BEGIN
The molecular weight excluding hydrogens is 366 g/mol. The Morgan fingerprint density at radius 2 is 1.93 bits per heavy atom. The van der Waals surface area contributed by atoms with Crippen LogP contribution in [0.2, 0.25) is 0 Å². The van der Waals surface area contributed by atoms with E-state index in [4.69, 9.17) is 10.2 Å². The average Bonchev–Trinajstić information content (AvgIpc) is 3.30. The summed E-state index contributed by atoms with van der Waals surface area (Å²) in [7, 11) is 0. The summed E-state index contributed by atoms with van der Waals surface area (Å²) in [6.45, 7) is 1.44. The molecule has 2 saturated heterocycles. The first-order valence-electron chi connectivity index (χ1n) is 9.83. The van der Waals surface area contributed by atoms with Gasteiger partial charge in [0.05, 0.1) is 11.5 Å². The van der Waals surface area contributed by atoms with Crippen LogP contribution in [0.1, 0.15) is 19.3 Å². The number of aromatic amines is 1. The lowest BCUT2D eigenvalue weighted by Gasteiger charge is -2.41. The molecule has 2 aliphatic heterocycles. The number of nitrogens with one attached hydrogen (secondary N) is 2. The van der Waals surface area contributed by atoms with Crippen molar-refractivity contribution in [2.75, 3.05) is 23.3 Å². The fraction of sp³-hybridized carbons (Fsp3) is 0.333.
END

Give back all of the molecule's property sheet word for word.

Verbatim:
The molecular weight excluding hydrogens is 366 g/mol. The Morgan fingerprint density at radius 2 is 1.93 bits per heavy atom. The van der Waals surface area contributed by atoms with Crippen LogP contribution in [0.2, 0.25) is 0 Å². The van der Waals surface area contributed by atoms with E-state index in [4.69, 9.17) is 10.2 Å². The average Bonchev–Trinajstić information content (AvgIpc) is 3.30. The summed E-state index contributed by atoms with van der Waals surface area (Å²) in [7, 11) is 0. The summed E-state index contributed by atoms with van der Waals surface area (Å²) in [6.45, 7) is 1.44. The molecule has 2 saturated heterocycles. The first-order valence-electron chi connectivity index (χ1n) is 9.83. The van der Waals surface area contributed by atoms with Gasteiger partial charge in [0.05, 0.1) is 11.5 Å². The van der Waals surface area contributed by atoms with Crippen LogP contribution in [0.1, 0.15) is 19.3 Å². The number of aromatic amines is 1. The lowest BCUT2D eigenvalue weighted by Gasteiger charge is -2.41. The molecule has 2 aliphatic heterocycles. The number of nitrogens with one attached hydrogen (secondary N) is 2. The van der Waals surface area contributed by atoms with Crippen molar-refractivity contribution in [2.75, 3.05) is 23.3 Å². The fraction of sp³-hybridized carbons (Fsp3) is 0.333.